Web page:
September 24, 2009

Remembering Irving Kristol

Readers of this website have been asking me since the death of Irving Kristol at the age of 89 why I?ve not addressed the meaning of his life and passing. There are three reasons that I initially decided not to weigh in. One, I believe that Grant Havers, and now Richard Spencer, have said all that needs to be said about Kristol?s legacy in their pithy commentaries. Two, I?ve already written a great deal, for example, in Conservatism in America, about the character and effects of Kristol?s beliefs. At this point there seems nothing left for me to say about him or them. No one who has read me with any regularity would mistake me for a devotee of Kristol?or of the movement he purported to found. And I suspect that most of those who wanted me to respond were waiting for a fiery outburst against someone whom they suspected I disliked.

Three, the main reason I abstained from commenting until now is that I don?t think Kristol was much of a presence of any kind. Aside from his accomplishments in wangling big sums for his pals from corporate executives and in helping younger neoconservatives take over philanthropic organizations, Kristol contributed nothing of substance to neoconservatism. Many of the views he expressed went counter to those of Frum, Brooks, and his son Bill, and especially on the danger of utopian thinking in foreign policy. In the 1990s Irving often sounded like his supposed adversary, Pat Buchanan, in calling for a fusion of nationalism with conservative religion.

Although Kristol continued to write for the Wall Street Journal well into his 80s, he often sounded like someone out of the past, who had become incoherent. In a section on ?the mutating thought? of Kristol in Conservatism In America,  I show how nonchalantly Kristol could announce to Buchanan back in 1992 that ?the cultural war is lost; the Left has won,? and then proclaim a few days later that ?conservatism has won.? His inflated claims, e.g. that neoconservatism had created Republican presidencies and that no true conservatism had existed in America before the neoconservatives, often bordered on megalomania or shocking historical ignorance. And what made these claims even more questionable was that neoconservatism in practice had zilch to do with Kristol?s editorials or dabs of political theory. With some justification Russell Kirk and Eric von Kuehnelt-Leddhin, who had only limited exposure to Irving?s rhetoric, both thought to have discovered in him a true conservative sensibility. Depending on what one read of his essays and columns, this judgment could be defended. It was the rest of his work that gave him away as a sloganeer and braggart. But one should not really blame Irving for what became neoconservatism. He did not create this world historical force (or catastrophe), however much he delighted in taking credit for having launched it.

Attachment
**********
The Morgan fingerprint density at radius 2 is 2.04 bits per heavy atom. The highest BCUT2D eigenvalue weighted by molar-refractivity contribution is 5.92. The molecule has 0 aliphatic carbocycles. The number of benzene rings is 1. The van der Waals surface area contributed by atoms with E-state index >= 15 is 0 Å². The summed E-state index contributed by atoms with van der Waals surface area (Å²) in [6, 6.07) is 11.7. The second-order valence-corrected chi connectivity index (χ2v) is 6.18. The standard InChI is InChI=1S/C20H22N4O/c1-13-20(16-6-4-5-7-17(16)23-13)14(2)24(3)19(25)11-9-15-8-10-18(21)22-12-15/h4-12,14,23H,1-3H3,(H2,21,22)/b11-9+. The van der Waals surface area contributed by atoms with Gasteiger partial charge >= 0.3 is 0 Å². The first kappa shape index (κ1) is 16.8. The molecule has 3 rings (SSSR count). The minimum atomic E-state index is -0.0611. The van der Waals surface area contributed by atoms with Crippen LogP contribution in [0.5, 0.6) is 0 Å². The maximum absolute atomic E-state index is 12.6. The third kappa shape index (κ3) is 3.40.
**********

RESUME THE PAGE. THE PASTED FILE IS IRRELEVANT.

Kristol was certainly not the literary or social equivalent of another big name in American conservatism, William F. Buckley. Unlike Buckley, he was not a brilliant polemicist or charismatic personality. He looked and sounded like the displaced leader of a New York garment workers? union, which were his real roots. His widely distributed prose rarely rose above pedestrian platitudes, often mixed with the jejune utterances of neoconservative professors in the social sciences. If his writing was meant to galvanize or sway, then I was totally immune to its effect. But Kristol, to his credit, never descended to the evil pandering that became characteristic of the later Buckley. He was fiercely loyal to his own kind, meaning New York Jews who came from the same background. This may have been the side of Kristol that was the most admirable. Although probably not a side that would endear him to many visitors to this website, it suggests to me that he was a better human being than the far more gifted social butterfly who became the father of post-World War Two conservatism.

As for the celebrations of his genius that have popped up since his death, one must attribute them to the usual sources, those whom Irving or his family sponsored and enriched and those who would be terrified of neoconservative retaliation if they failed to extol the neoconservative godfather. Since none of us falls into either category, we may speak about the real Irving Kristol, a deceased journalist and a resourceful fund-raiser.

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